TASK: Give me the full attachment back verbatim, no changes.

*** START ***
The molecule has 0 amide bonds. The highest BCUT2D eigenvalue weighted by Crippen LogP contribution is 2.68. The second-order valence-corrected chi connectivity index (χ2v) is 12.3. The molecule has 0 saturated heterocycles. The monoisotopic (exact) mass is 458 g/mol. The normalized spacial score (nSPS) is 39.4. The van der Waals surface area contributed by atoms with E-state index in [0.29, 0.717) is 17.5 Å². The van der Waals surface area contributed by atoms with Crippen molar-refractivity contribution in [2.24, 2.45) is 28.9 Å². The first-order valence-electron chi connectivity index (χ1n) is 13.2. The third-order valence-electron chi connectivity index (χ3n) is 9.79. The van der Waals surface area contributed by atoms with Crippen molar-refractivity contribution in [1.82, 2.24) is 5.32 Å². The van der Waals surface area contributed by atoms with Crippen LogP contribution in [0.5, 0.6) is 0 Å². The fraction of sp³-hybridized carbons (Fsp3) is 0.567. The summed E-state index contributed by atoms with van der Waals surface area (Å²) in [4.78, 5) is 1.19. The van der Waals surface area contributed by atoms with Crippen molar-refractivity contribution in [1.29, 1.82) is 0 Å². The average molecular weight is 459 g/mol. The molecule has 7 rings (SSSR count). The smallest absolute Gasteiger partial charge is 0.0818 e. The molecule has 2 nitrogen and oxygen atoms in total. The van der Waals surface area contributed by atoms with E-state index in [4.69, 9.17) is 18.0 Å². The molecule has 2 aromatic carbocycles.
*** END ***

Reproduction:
The molecule has 0 amide bonds. The highest BCUT2D eigenvalue weighted by Crippen LogP contribution is 2.68. The second-order valence-corrected chi connectivity index (χ2v) is 12.3. The molecule has 0 saturated heterocycles. The monoisotopic (exact) mass is 458 g/mol. The normalized spacial score (nSPS) is 39.4. The van der Waals surface area contributed by atoms with E-state index in [0.29, 0.717) is 17.5 Å². The van der Waals surface area contributed by atoms with Crippen molar-refractivity contribution in [2.24, 2.45) is 28.9 Å². The first-order valence-electron chi connectivity index (χ1n) is 13.2. The third-order valence-electron chi connectivity index (χ3n) is 9.79. The van der Waals surface area contributed by atoms with Crippen molar-refractivity contribution in [1.82, 2.24) is 5.32 Å². The van der Waals surface area contributed by atoms with Crippen LogP contribution in [0.5, 0.6) is 0 Å². The fraction of sp³-hybridized carbons (Fsp3) is 0.567. The summed E-state index contributed by atoms with van der Waals surface area (Å²) in [4.78, 5) is 1.19. The van der Waals surface area contributed by atoms with Crippen molar-refractivity contribution in [1.29, 1.82) is 0 Å². The average molecular weight is 459 g/mol. The molecule has 7 rings (SSSR count). The smallest absolute Gasteiger partial charge is 0.0818 e. The molecule has 2 nitrogen and oxygen atoms in total. The van der Waals surface area contributed by atoms with E-state index in [4.69, 9.17) is 18.0 Å². The molecule has 2 aromatic carbocycles.